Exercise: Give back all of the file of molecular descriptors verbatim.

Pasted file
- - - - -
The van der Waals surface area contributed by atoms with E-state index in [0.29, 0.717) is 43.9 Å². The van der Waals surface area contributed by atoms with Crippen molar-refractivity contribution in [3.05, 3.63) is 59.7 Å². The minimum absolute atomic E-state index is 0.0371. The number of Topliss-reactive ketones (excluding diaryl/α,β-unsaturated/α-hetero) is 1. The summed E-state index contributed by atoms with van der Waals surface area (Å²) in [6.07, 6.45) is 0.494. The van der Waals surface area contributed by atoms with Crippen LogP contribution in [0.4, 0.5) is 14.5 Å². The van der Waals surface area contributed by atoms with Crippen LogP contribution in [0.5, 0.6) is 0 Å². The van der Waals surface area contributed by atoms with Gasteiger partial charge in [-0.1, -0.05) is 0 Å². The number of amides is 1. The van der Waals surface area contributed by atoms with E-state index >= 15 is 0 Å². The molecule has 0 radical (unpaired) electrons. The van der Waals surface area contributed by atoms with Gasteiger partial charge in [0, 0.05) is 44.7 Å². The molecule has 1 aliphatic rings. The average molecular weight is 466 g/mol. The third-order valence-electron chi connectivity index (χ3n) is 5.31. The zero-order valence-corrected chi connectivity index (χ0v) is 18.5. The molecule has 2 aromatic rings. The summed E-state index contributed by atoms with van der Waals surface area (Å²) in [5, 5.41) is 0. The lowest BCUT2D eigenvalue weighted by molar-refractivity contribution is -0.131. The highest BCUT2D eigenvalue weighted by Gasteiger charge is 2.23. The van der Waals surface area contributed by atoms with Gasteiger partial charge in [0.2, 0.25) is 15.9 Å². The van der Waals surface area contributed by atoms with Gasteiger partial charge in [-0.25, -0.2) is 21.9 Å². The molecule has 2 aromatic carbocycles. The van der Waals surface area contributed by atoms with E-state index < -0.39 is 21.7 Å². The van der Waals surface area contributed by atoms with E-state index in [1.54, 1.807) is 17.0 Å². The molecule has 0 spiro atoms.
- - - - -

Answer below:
The van der Waals surface area contributed by atoms with E-state index in [0.29, 0.717) is 43.9 Å². The van der Waals surface area contributed by atoms with Crippen molar-refractivity contribution in [3.05, 3.63) is 59.7 Å². The minimum absolute atomic E-state index is 0.0371. The number of Topliss-reactive ketones (excluding diaryl/α,β-unsaturated/α-hetero) is 1. The summed E-state index contributed by atoms with van der Waals surface area (Å²) in [6.07, 6.45) is 0.494. The van der Waals surface area contributed by atoms with Crippen LogP contribution in [0.4, 0.5) is 14.5 Å². The van der Waals surface area contributed by atoms with Crippen LogP contribution in [0.5, 0.6) is 0 Å². The van der Waals surface area contributed by atoms with Gasteiger partial charge in [-0.1, -0.05) is 0 Å². The number of amides is 1. The van der Waals surface area contributed by atoms with E-state index >= 15 is 0 Å². The molecule has 0 radical (unpaired) electrons. The van der Waals surface area contributed by atoms with Gasteiger partial charge in [0, 0.05) is 44.7 Å². The molecule has 1 aliphatic rings. The average molecular weight is 466 g/mol. The third-order valence-electron chi connectivity index (χ3n) is 5.31. The zero-order valence-corrected chi connectivity index (χ0v) is 18.5. The molecule has 2 aromatic rings. The summed E-state index contributed by atoms with van der Waals surface area (Å²) in [5, 5.41) is 0. The lowest BCUT2D eigenvalue weighted by molar-refractivity contribution is -0.131. The highest BCUT2D eigenvalue weighted by Gasteiger charge is 2.23. The van der Waals surface area contributed by atoms with Gasteiger partial charge in [0.2, 0.25) is 15.9 Å². The van der Waals surface area contributed by atoms with Gasteiger partial charge in [-0.25, -0.2) is 21.9 Å². The molecule has 2 aromatic carbocycles. The van der Waals surface area contributed by atoms with E-state index < -0.39 is 21.7 Å². The van der Waals surface area contributed by atoms with E-state index in [1.54, 1.807) is 17.0 Å². The molecule has 0 spiro atoms.